Putin is likely to continue to do what he has found works.
In my view, Putin is highly unlikely to pick a fight directly with NATO. He will work to undermine NATO, though he’s delusional if he thinks he can do a better job than Joe Biden. I doubt that he’ll make a run directly at Eastern Poland, even though it is very clear from Putin’s speeches that he considers that area to be historically Russian because Poland’s army could probably thrash the Russian army, and it would activate Article 5 of the North Atlantic Treaty.
I think Latvia and Estonia are especially vulnerable because they have a large number of ethnic Russians. Russia could do in the Baltic States what they’ve done in Moldova and Ukraine; they could create AstroTurf “separatist” groups to declare independence and invite Russia in to protect them. That would be dicey, as both are NATO members, but something we should keep an eye on. The logical target for Putin’s next adventure is a country where his intervention poses a direct challenge to the West, but does not represent a direct challenge to NATO.
My guess would be Finland.
Northern Finland would be useful to Russia’s Arctic expansion. Moscow can dig up plausible claims to Finnish territory going back to Tsarist times. As Putin has labeled Ukraine “neo-nazis,” I expect Finland’s role as a Wehrmacht auxiliary force will be brought to the fore. Tearing a piece off of Finland would present the West with the same dilemma it faces in Ukraine. It would also make many NATO members on the line of contact with Russia start looking to Moscow to make a deal rather than risk being the proof-case of NATO being useless.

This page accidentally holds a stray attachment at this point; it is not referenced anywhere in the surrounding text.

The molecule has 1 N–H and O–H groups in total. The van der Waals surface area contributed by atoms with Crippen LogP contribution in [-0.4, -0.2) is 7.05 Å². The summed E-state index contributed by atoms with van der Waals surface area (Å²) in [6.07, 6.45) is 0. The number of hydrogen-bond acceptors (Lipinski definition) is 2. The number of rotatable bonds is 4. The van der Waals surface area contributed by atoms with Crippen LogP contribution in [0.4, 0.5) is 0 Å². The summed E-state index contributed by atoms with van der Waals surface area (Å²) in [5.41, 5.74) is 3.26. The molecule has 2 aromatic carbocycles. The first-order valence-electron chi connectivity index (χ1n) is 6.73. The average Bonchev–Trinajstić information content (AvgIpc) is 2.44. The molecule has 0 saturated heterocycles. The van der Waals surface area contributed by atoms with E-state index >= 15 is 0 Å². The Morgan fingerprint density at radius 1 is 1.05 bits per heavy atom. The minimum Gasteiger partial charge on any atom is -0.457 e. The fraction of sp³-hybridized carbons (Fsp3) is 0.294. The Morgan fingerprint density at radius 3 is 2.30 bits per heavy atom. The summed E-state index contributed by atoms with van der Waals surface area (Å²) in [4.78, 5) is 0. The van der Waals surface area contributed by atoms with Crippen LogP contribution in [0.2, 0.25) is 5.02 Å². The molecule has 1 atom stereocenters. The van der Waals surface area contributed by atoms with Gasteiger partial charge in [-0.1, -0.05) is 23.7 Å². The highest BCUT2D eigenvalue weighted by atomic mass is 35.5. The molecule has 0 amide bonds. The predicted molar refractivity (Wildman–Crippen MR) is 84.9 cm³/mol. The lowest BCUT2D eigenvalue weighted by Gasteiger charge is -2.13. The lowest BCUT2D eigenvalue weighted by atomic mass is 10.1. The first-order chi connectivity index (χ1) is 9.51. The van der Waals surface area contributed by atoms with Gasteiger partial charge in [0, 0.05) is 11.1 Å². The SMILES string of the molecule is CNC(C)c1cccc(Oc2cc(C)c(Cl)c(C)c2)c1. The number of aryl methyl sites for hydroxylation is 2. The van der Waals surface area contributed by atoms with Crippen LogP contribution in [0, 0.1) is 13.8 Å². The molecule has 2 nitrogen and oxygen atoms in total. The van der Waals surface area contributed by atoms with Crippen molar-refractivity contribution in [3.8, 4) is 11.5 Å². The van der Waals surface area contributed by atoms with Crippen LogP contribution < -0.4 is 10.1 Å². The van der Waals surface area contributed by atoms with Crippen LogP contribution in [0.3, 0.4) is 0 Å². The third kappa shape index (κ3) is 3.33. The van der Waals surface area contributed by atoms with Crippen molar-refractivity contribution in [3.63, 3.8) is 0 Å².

In short, Russia’s threat against Finland and Sweden was not something out of left field. Both countries fit in the model that Putin has used in his military adventures. Attacking both countries supports Putin’s personal goals and supports Russia’s strategic goals in the Arctic. Attacking either would weaken NATO without the danger of creating a NATO military response. Plus, the warning issued to Sweden and Finland sounds very much like Putin’s earlier warnings to Georgia and Ukraine. I think he’s telling us what his next move is, and we’re fools if we don’t listen.